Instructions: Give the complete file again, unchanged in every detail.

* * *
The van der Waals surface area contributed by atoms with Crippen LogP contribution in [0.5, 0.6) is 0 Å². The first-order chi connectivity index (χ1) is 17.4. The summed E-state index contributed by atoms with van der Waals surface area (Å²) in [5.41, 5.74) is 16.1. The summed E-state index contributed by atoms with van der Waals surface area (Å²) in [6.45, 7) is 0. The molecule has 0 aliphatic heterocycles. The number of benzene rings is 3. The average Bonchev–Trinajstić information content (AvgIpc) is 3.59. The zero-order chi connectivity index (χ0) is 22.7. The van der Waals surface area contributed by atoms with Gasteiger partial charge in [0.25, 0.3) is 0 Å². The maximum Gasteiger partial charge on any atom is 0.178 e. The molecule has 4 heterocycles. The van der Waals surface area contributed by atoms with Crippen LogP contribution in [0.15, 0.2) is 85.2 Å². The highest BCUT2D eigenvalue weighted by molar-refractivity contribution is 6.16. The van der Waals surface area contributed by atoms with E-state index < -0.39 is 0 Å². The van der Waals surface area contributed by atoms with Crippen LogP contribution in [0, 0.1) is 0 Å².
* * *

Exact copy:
The van der Waals surface area contributed by atoms with Crippen LogP contribution in [0.5, 0.6) is 0 Å². The first-order chi connectivity index (χ1) is 17.4. The summed E-state index contributed by atoms with van der Waals surface area (Å²) in [5.41, 5.74) is 16.1. The summed E-state index contributed by atoms with van der Waals surface area (Å²) in [6.45, 7) is 0. The molecule has 0 aliphatic heterocycles. The number of benzene rings is 3. The average Bonchev–Trinajstić information content (AvgIpc) is 3.59. The zero-order chi connectivity index (χ0) is 22.7. The van der Waals surface area contributed by atoms with Gasteiger partial charge in [0.25, 0.3) is 0 Å². The maximum Gasteiger partial charge on any atom is 0.178 e. The molecule has 4 heterocycles. The van der Waals surface area contributed by atoms with Crippen LogP contribution in [0.15, 0.2) is 85.2 Å². The highest BCUT2D eigenvalue weighted by molar-refractivity contribution is 6.16. The van der Waals surface area contributed by atoms with E-state index < -0.39 is 0 Å². The van der Waals surface area contributed by atoms with Crippen LogP contribution in [0, 0.1) is 0 Å².